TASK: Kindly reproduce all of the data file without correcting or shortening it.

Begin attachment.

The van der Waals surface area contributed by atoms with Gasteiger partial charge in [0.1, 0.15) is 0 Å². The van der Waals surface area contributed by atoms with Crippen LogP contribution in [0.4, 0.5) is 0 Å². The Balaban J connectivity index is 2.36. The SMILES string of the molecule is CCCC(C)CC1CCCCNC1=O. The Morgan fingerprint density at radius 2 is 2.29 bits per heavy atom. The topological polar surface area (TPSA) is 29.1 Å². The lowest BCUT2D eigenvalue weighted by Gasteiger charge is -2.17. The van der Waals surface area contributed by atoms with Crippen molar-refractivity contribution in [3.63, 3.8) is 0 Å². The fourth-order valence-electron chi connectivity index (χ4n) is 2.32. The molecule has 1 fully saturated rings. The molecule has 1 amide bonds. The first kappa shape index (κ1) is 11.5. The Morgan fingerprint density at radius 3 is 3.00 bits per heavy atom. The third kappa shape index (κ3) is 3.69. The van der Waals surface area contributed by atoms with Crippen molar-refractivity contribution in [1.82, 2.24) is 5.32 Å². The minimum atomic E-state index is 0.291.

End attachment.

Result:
The van der Waals surface area contributed by atoms with Gasteiger partial charge in [0.1, 0.15) is 0 Å². The van der Waals surface area contributed by atoms with Crippen LogP contribution in [0.4, 0.5) is 0 Å². The Balaban J connectivity index is 2.36. The SMILES string of the molecule is CCCC(C)CC1CCCCNC1=O. The Morgan fingerprint density at radius 2 is 2.29 bits per heavy atom. The topological polar surface area (TPSA) is 29.1 Å². The lowest BCUT2D eigenvalue weighted by Gasteiger charge is -2.17. The van der Waals surface area contributed by atoms with Crippen molar-refractivity contribution in [3.63, 3.8) is 0 Å². The fourth-order valence-electron chi connectivity index (χ4n) is 2.32. The molecule has 1 fully saturated rings. The molecule has 1 amide bonds. The first kappa shape index (κ1) is 11.5. The Morgan fingerprint density at radius 3 is 3.00 bits per heavy atom. The third kappa shape index (κ3) is 3.69. The van der Waals surface area contributed by atoms with Crippen molar-refractivity contribution in [1.82, 2.24) is 5.32 Å². The minimum atomic E-state index is 0.291.